Bengal man dies day after Covid-19 negative result
A health department official, who did not want to be named, said all members of the family would now be tested for coronavirus.Updated: Apr 30, 2020 00:53 IST
A 70-year-old man died of Covid-19 on Tuesday, a day after he was readmitted to a hospital in West Bengal when it as found that he had been discharged on Sunday after having wrongly been declared to have tested negative for the infection, his son said on Wednesday. The son said the gross negligence has endangered their family, including a seven-month-old child, as they spent time with him after he was discharged from Kolkata’s designated Covid-19 M R Bangur Hospital.
A health department official, who did not want to be named, said all members of the family would now be tested for coronavirus.
“It was a human error. The report came positive but got wrongly listed as negative,” said a doctor at the hospital, who did not want to be identified.
West Bengal chief secretary Rajiva Sinha, state health services director Ajay Chakraborty and health secretary Vivek Kumar did not respond to questions about the alleged negligence and whether an inquiry had been initiated.
Chief minister Mamata Banerjee on Wednesday admitted to “minor clerical mistakes” and added they should not be highlighted. She did not mention the Bangur Hospital or the alleged negligence.
The son said his father was admitted to the hospital on April 22 as he complained of dry cough. “On April 25, I received a call from the hospital at night, saying my father has tested negative and would be released. He was discharged on the morning of April 26 and the discharge certificate had ‘Covid-19 negative’ written on it. However, that very night, hospital authorities telephoned me again, this time to say that there had been a mistake and he was actually [Covid-19] positive. They asked me to bring him back to the hospital,” said the son.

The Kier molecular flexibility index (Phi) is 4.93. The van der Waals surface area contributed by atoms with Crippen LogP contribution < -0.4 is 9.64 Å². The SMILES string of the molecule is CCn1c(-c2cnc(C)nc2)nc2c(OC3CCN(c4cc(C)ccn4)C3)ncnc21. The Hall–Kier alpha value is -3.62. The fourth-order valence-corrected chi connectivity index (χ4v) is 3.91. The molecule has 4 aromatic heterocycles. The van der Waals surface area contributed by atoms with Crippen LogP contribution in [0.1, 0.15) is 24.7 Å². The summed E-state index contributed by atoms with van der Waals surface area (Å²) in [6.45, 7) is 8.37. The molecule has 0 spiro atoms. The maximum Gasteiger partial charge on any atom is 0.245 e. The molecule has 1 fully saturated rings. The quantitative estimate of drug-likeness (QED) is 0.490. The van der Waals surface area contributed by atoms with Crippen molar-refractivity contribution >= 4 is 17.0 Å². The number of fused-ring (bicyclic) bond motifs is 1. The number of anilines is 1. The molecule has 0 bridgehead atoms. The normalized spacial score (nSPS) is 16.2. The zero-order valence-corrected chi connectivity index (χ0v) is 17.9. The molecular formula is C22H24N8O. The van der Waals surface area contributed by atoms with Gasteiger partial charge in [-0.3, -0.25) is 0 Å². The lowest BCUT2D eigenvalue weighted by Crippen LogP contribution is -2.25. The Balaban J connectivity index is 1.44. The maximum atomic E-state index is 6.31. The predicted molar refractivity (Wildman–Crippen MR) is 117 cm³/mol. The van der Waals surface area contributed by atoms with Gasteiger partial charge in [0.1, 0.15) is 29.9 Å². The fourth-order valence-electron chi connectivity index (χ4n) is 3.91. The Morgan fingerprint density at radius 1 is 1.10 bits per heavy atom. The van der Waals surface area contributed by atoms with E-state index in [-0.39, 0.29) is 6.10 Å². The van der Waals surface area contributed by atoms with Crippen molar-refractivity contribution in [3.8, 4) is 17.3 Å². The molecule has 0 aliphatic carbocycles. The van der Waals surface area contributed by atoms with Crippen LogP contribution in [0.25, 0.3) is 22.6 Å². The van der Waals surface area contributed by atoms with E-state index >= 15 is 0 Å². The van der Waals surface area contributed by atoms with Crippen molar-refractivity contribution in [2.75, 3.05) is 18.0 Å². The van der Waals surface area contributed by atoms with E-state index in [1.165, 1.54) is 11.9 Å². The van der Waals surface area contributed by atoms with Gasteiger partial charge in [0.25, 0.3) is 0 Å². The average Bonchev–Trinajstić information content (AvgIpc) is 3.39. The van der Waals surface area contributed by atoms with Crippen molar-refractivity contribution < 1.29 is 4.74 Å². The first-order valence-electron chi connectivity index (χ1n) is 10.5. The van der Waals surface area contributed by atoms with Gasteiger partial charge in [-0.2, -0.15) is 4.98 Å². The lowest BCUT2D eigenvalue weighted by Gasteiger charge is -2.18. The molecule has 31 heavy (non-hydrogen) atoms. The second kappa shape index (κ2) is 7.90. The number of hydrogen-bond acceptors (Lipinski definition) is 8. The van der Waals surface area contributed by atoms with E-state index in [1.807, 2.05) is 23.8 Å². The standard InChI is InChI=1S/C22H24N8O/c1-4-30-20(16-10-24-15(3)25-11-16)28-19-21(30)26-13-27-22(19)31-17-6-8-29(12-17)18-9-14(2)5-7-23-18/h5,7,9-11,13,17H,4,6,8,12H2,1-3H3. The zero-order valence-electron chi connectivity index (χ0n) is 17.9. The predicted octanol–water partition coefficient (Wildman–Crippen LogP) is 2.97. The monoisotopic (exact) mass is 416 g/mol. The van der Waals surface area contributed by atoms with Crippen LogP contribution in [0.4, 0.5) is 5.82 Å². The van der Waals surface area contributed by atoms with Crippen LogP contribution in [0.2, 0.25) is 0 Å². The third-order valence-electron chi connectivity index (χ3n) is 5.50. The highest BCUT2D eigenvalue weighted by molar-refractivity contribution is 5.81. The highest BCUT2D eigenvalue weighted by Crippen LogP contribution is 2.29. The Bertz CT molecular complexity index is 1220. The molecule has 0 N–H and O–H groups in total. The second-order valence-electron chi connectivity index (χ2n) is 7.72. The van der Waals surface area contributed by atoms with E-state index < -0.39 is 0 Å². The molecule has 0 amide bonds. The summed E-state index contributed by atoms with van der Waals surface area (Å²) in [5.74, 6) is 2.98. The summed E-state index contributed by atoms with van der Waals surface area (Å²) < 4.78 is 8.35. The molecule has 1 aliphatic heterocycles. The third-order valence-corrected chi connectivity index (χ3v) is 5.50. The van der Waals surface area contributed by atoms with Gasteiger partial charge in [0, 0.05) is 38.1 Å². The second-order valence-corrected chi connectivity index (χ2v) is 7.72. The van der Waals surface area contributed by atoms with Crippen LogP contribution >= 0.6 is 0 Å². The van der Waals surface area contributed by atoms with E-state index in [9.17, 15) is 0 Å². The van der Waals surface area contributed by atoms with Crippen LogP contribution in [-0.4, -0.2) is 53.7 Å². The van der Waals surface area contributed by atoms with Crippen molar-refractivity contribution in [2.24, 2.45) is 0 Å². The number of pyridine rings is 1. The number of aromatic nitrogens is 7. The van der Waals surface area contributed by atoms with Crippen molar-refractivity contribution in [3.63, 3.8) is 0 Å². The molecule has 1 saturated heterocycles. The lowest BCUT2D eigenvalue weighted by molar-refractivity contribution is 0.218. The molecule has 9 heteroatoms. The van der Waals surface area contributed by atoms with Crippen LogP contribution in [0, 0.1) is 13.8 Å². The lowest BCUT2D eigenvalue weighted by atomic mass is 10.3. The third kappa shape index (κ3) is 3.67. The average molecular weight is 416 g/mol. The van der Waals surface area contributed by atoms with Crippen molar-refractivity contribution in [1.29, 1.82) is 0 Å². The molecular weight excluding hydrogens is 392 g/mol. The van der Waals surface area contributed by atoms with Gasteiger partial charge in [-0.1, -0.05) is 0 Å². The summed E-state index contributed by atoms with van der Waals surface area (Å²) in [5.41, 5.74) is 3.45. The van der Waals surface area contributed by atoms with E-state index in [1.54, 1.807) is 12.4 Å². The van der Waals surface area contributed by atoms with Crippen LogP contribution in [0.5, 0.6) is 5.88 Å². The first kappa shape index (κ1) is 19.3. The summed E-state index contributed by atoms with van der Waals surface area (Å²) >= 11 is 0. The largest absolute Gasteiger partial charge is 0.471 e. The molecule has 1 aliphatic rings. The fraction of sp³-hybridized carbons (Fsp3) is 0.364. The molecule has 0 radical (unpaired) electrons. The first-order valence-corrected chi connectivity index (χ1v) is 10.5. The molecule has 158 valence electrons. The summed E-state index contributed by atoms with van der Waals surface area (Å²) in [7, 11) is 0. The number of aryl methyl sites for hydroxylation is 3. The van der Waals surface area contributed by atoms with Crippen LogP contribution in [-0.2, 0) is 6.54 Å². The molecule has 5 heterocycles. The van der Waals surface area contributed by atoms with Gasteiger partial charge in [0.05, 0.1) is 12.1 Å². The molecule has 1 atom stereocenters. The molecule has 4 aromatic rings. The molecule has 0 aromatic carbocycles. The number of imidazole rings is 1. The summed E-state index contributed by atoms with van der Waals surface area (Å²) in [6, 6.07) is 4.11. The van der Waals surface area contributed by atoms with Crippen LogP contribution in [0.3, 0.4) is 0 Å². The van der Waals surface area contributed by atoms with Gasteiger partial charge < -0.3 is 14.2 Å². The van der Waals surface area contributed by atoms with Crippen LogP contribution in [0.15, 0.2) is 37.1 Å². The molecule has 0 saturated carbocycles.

The man was readmitted to the hospital on April 27 and died the next day.
“Who is responsible for this mistake? They killed my father. Also, what if my children now test positive? My father spent time with them after coming back home. My mother is 63. They are all vulnerable,” said the son.
Banerjee said there could be some errors and must be forgiven for the time being. “People are not making mistakes deliberately. This is a new task and a new initiative. Some minor mistakes may happen,” she said without naming the hospital or the patient.
“How can you expect that each and every health worker will be totally trained in this short span of time? They can also make mistakes. They can make errors in what they write. There can be a minor error in a notice; a printing mistake. Some are trying to malign the government... All these health workers need at this hour is some appreciation.”